Meet the forgotten terrorist

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Meet the forgotten terrorist
Fiona Hudson
March 16, 2007 11:00pm

IN a hellish gulag in a remote region that was the heartland of Stalin’s labour camps, Australia’s forgotten terrorist rots.
Noorpolat Abdulla, 36, faces nine more years locked away in deepest Kazakhstan on terrorism charges his supporters say are highly questionable.
He has never met his youngest son, who was born after he was shut away following a secret trial.
Australia’s honorary consul in Kazakhstan endures a six-hour journey to visit Abdulla every six months to deliver rations of sugar, nuts and chocolate.
“He seems to be Australia’s forgotten terrorist,” consul Steve Kappelle says. “David Hicks gets so much attention for being locked up in Guantanamo Bay, but nobody really knows about Noorpolat.”
Abdulla became an Australian citizen in 1986.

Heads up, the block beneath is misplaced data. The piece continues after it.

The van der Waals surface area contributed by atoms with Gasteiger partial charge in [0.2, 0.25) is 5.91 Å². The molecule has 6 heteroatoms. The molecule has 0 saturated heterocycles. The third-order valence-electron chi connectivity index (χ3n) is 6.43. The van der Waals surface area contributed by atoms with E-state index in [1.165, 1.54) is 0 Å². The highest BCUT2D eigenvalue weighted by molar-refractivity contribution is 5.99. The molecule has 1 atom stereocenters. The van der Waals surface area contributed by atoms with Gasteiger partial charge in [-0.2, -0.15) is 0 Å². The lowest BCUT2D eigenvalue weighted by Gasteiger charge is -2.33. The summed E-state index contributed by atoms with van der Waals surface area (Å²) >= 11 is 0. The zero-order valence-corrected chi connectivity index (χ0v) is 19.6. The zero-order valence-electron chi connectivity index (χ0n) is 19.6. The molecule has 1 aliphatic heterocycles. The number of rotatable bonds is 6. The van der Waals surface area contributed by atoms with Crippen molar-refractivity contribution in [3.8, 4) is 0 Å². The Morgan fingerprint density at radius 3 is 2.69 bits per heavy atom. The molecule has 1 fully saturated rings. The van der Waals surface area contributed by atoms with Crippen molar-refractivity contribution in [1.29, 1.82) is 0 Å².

He attended the same Adelaide mosque as David Hicks.
“The last time he saw me, he asked: ‘Have you got any news from David?’,” Kappelle says.
The Karaganda jail where Abdulla is held is where Nobel prize-winning novelist Alexander Solzhenitsyn wrote One Day in the Life of Ivan Denisovich, which brought the Soviet prisons’ labour system to the world’s attention.
The last time Mr Kappelle visited, he vowed to get Abdulla moved.
“It’s crap where he is,” he says.
Mr Kappelle said Kazakhstan, in central Asia, took a hard line on terror suspects.
“I’ve made initial inquiries to try and get him shifted but it will be hard. If he was a murderer or a rapist, we might be able to get something done for him. But they take a particularly hard line on terrorists.”
Abdulla was sentenced a month after the September 11 attacks on New York. He was rounded up with dozens of other suspects for his links with a Uighur group accused of murdering two police officers. Uighurs are an oppressed separatist movement, but Kazakhstan authorities claim they are connected to Al-Qaeda. The Karaganda region is home to the world’s largest steel plant – and also has the highest AIDS rate in Kazakhstan.
The planes Mr Kappelle takes for his visits to the prison are so old, he says he could undo the fuselage with a pocket knife.
About 1000 prisoners room together in giant dormitories. Abdulla is allowed a few phone calls and visits each year.
Kazakhstan’s prisons are renowned for high levels of organised crime, and prisoners frequently make violent protests – such as slashing open their stomachs en masse – to protest the harsh conditions.

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